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Our office is running a Cisco Meraki Z1 Security Appliance and recently (March 5th) the internet has been dropping out intermittently. The appliance remains online but the internet either doesn't work or is unbearably slow. It begins when people start showing up to the office, but then speeds will pick up an hour or so later, but then they may drop again another hour later.

Here is the uplink details for the network currently:

uplink

The Z1 datasheet says it supports up to 5 clients. this seems quite low. Our office averages 80-100 clients. In this case, the fact we would have this device is absurd. Unfortunately the guy who set up the Meraki Z1 is no longer with the company, so I can't ask him what his intentions were by buying a device that is so limited.

Here is the traffic analysis from today:

traffic analysis

As you can see, around 9:00 when people arrive at the office, the data loss sky rockets. This makes complete sense to me seeing how we have about 100 clients running on a device which only supports 5 client devices. My question is, why is this only happening now? This device was installed nearly 3 years ago and this has never happened before until now.

No configuration for the device has changed, and we have done the following troubleshooting:

  • Checked power cable to ensure sufficient power supply
  • Checked data cables to ensure they are healthy and working
  • Reset the Z1 device to factory settings
  • Connected to ISP modem and ensure a healthy connection is present
  • Rolled back firmware to see if problem persists, it did.

I am looking at buying either the MX64 (50 clients) or MX84 (200 clients) but first I am asking the question, why is this problem only happening now after using this device for 3 years?

Update:

I should also mention that the appliances received a firmware updated on March 3rd, however Cisco support team has said that this is not the cause of the problem. We rolled back the firmware to test, and the problem seemed to persist.

  • That is a cloud managed device, and it may have been updated from the cloud just before the problem started. – Ron Maupin Mar 7 '18 at 22:18
  • @RonMaupin Updated the posting. The appliances received a firmware updated on March 3rd, however Cisco support team has said that this is not the cause of the problem and that the firmware update is stable. We rolled back the firmware to test, and the problem seemed to persist. – coopwatts Mar 7 '18 at 22:21
  • The device is designed for remote employees ("teleworker"). It doesn't remotely have the power to deal with a 100 worker office. As to "why now", in every case I've dealt with, there's something that changed in the network. Something you don't know of, or are ignoring/dismissing. – Ricky Beam Mar 7 '18 at 22:53
  • @RickyBeam Thanks for the insight. The thing I could be dismissing is that recently we have had about 5-7 new employees join the office which would result in an average of 15 additional devices connecting. Cisco also said the CPU is operating extremely high. As for the configuration side, nothing has changed- do you know of a way to check error logs etc for these teleworker gateways? – coopwatts Mar 7 '18 at 22:59
  • I think you're making a (understandable) mistake in saying that this problem occurs during the day. Your users have become inured to the performance of this device, which is not good, even at night. The packet loss you have to Google's DNS servers should be a flat line at zero. The occasional blip (one, or at most two in a day) may be understandable, but not this graph. The latency also seems a bit high. It looks like the low value there is 50ms, and it reaches towards 1s during the day. I'd be amazed if you saw that on a standalone computer connected directly to your ISP, but test it. – Slartibartfast Mar 27 '18 at 5:41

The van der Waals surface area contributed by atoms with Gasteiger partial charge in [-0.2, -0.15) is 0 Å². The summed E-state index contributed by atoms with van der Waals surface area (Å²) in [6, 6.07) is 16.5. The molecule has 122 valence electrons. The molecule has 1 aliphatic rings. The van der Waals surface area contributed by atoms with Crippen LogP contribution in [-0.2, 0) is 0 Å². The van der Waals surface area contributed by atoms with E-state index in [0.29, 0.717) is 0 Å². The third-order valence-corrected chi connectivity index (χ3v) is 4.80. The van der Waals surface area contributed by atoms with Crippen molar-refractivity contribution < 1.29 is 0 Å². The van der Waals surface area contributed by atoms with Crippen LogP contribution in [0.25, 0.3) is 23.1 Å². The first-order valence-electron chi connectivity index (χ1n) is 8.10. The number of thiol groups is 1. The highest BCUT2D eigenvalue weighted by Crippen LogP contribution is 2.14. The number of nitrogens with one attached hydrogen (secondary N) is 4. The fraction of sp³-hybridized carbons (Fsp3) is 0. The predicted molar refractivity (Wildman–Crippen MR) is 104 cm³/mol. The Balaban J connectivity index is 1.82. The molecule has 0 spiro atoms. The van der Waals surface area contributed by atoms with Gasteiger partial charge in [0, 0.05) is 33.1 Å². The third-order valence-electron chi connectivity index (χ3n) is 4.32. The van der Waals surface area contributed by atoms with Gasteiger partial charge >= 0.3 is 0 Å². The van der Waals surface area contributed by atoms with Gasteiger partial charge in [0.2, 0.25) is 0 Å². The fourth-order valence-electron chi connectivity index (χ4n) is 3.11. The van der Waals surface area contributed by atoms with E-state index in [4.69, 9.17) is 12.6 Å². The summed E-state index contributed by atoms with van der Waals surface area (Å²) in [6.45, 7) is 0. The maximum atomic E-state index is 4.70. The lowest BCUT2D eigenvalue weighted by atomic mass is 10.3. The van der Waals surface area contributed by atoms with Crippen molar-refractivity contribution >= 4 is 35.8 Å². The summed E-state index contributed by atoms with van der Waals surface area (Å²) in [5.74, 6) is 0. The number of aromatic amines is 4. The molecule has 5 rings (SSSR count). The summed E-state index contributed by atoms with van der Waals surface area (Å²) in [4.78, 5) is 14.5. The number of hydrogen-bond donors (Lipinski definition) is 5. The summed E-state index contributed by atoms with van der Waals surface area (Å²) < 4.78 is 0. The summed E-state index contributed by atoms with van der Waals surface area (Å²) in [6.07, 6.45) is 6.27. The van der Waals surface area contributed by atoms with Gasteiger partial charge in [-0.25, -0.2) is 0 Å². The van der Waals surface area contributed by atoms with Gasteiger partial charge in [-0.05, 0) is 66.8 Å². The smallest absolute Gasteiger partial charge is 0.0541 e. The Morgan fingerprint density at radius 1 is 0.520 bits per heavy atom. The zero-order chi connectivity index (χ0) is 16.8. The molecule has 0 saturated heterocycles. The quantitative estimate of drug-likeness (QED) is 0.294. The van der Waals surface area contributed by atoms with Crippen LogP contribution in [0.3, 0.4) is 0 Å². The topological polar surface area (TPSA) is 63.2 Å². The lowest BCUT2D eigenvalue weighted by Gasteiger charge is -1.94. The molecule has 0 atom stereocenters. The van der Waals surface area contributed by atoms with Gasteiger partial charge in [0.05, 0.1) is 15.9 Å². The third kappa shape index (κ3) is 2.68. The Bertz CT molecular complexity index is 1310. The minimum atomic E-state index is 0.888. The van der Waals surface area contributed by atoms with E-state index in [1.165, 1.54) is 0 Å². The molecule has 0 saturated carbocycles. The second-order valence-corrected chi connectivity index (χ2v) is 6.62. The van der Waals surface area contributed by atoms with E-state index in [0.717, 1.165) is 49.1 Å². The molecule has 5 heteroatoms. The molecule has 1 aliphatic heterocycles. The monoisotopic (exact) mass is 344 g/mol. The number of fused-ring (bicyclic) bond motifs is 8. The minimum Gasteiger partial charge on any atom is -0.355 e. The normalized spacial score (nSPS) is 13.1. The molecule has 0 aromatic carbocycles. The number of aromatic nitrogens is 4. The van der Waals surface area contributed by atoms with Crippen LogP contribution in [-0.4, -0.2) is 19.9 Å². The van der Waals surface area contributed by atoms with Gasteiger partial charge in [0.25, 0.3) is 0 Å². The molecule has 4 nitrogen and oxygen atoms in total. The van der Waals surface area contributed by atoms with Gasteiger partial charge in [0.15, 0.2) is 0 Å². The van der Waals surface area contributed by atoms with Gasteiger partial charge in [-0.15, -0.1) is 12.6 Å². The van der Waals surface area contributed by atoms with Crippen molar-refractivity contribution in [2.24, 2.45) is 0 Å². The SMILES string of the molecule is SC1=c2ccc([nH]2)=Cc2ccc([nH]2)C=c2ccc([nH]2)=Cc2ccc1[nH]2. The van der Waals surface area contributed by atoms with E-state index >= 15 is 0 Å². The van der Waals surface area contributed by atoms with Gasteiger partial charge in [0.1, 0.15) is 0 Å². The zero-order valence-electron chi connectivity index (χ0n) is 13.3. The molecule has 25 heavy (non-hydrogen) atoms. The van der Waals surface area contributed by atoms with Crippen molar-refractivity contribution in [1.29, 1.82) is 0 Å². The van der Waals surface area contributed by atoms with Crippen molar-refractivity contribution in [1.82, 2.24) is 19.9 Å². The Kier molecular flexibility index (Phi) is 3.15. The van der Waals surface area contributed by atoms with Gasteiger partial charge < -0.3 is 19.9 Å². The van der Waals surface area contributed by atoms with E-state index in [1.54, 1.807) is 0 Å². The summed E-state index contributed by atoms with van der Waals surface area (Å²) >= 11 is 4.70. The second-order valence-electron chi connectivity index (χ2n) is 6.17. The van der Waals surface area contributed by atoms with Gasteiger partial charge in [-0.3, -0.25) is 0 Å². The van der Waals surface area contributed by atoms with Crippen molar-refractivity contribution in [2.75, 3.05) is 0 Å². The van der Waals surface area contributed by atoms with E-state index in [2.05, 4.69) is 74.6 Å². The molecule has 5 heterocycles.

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Having used undersized routers for a while myself, I found that the most precious resource in an access router (besides bandwidth) is free memory/free space in the connection tables.

Monitor the current number of connections for TCP and UDP, the amount of free memory and how they relate to the loss ratio. My bet is that once you cross a certain boundary, packet loss shoots up. Additionally, a simple traceroute should be able the verify if the Z1 is the source of the drops.

You can somewhat soften the problem by decreasing UDP and TCP aging periods - according to your workload - but for a true solution you'd need more powerful hardware.

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copy running-config startup-config could be your culprit.. I've seen lot's of tiny config changes go unsaved and rear their ugly heads years later after a reboot or a "I just need to move this wire for a second..."

Here are my top guesses in order of probability.

Not the Z1 - I see it get blamed all of the time for problems caused by operator. And I have seen 50 user offices use it so there is no set limitation, only a recommendation.

Duplex mismatch - Auto + Full = big problems.

Local Routing. If you made a recent routing change things might be bouncing off the wrong router or the Merkai.

Heat. Stuff gets old, dust and bugs get in, glue and solder crack. Open it up and check your heatsinks, and check for anything that feels over 130F, because that's where things start throttling CPU.

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